Trump’s Executive Order: Too Little for Tenants, and Late Too

The president of the United States on August 8th signed an executive order “to minimize, to the greatest extent possible, residential evictions and foreclosures during the ongoing COVID–19 national emergency.” The rationale was to prevent the “further spread of COVID–19,” but the order didn’t specify any measure to stem the expected wave of evictions. Namely there was no actual prohibition on eviction for non-payment and no provision for subsidies to help tenants. So what did this executive order accomplish exactly?

Update:With the change in presidential administrations the executive order is no longer in effect nor is it posted any longer.

The president’s executive order of August 8th [now removed from the White House website] merely tasked his cabinet officials with addressing the problem. The Secretary of Health and Human Services and the Director of the Centers of Disease Control and Prevention (CDC) were prompted to “consider” measures to temporarily halt residential evictions if “reasonably necessary.”

The Secretary of the Treasury and the Secretary of Housing and Urban Development (HUD) were tasked with finding federal funds (a challenge because congress controls the purse strings). The Federal Housing Finance Agency should “review all existing authorities and resources that may be used to prevent evictions and foreclosures…”

We had not heard much from HUD since tenant protections extended through ‘Fannie Mae’ and ‘Freddie Mac’ for federally-insured properties had expired in August.

CDC did respond with an order under pursuant to the Public Health Service Act to “temporarily halt residential evictions to prevent the further spread of COVID–19.” It is a novel means to keep people housed. But the reach of the order is limited: it applies only to tenants earning no more than $99,000 singly ($198,000 jointly). Moreover, tenants need to meet a 5-point test, including a declaration that they are unable to pay their full rent due to COVID-19 and would likely face homelessness as a result.

Tenants also have to affirm they used “best efforts” to obtain other forms of government assistance prior to relying on the federal moratorium. State and local moratoriums generally have better eviction protections and impose fewer hurdles than the CDC order. (Read the CDC order to temporary halt residential evictions as published in the federal register.)

Tenants once had better protections. The Coronavirus Aid, Relief and Economic Security (CARES) Act enacted a temporary moratorium on eviction for non-payment. It also provided tenants with certain additional protections if they resided in rental properties that received federal assistance: there would be no eviction for just-cause and late fees, penalties, or other charges for non-payment were prohibited. The executive order came ten days after those protections expired.

In that context the president’s executive order created big headlines but delivered little of value to tenants. Despite broad calls for emergency rent relief (supported by both tenants and landlords) and housing vouchers for those subject to eviction, the order included none of it. And because congress controls the purse there would be no second round of $1,200+ stimulus checks.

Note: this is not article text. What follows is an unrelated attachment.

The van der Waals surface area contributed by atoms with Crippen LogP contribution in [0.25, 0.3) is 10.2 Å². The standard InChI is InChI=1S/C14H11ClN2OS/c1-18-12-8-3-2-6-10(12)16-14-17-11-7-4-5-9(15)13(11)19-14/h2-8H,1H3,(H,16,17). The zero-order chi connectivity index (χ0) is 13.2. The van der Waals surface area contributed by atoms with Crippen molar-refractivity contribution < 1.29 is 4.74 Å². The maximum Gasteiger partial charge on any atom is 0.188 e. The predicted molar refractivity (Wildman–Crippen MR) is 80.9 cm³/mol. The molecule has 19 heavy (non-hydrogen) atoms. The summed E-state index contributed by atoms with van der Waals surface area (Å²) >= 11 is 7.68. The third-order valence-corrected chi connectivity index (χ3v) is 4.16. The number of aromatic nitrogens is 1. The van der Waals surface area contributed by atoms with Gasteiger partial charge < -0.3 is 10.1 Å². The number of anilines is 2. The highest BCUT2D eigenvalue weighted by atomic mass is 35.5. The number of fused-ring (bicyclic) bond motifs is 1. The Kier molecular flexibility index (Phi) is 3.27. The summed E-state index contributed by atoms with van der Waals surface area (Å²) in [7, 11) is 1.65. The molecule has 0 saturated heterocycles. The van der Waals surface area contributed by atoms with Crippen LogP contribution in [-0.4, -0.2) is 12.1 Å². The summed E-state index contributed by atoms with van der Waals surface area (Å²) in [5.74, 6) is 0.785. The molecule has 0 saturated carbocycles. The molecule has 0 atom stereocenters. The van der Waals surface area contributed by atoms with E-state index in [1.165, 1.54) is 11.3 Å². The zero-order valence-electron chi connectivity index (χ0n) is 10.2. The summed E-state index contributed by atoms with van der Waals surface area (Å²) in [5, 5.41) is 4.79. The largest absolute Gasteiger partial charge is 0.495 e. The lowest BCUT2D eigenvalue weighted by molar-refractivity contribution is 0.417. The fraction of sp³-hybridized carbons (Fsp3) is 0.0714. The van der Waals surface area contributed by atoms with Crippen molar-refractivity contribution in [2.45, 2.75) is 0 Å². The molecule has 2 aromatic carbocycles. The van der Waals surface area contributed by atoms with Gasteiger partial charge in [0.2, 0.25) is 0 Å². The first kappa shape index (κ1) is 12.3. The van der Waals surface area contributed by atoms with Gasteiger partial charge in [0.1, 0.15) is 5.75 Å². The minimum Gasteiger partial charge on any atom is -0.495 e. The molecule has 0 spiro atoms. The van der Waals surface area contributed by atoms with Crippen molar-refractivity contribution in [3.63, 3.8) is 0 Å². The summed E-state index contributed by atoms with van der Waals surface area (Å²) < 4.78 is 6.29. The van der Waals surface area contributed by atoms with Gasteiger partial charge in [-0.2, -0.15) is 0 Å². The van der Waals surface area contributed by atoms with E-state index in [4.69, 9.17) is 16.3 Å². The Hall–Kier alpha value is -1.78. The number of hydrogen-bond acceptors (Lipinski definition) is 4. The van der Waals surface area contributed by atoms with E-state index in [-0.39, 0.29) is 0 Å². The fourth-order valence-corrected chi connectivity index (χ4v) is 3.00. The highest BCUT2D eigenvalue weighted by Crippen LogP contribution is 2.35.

The democrat-controlled House had voted in June to provide $100 billion in emergency rental assistance to tenants, but the bill was not taken up by the Senate and talks collapsed once the White House accused democrats of bad faith. That’s leadership!

However the need for rental assistance is clear. Even before COVID–19, housing advocates expressed concern about a large and growing ‘precariously-housed’ population of renters across the United States. And the need is even more acute in high-cost, low-supply housing markets like the Los Angeles-Orange County urban area.

Closer to home we too are precariously housed. The government’s American Community Survey (part of the census) found in 2016 that half of Beverly Hills renting households were ‘rent-burdened’ because they paid more than 30% of their household income in rent. Almost one-third of Beverly Hills households were ‘severely rent-burdened’ meaning that they paid more that 50% of household income in rent. And over years our rent increases have outpaced both inflation and wages.

This presidential order is not only too little for tenants, it is too late for some of them too. The CDC’s rule did not take effect until September 4th which is nearly a month after the executive order was issued. No wonder there was no photo-op in the Rose Garden!

Tellingly, the executive order is posted to the ‘economy & jobs’ section of the White House website rather than the ‘social programs’ section. It’s all about the election-year campaign.

Here we take a look at the executive order and highlight certain relevant passages. Not relevant to tenants, mind you, but relevant to the president!

Executive Order on Fighting the Spread of COVID–19 by Providing Assistance to Renters and HomeownersBy the authority vested in me as President by the Constitution and the laws of the United States of America, it is hereby ordered as follows:

Section 1. Purpose. The 2019 novel coronavirus (COVID–19) pandemic, which originated in the People’s Republic of China, continues to pose a significant threat to the health of Americans throughout the United States. As we have since January 2020, with the proactive decision to limit travel from China and the passage of three massive economic relief packages, my Administration will take whatever steps are necessary to reduce the spread of COVID–19 and maintain economic prosperity.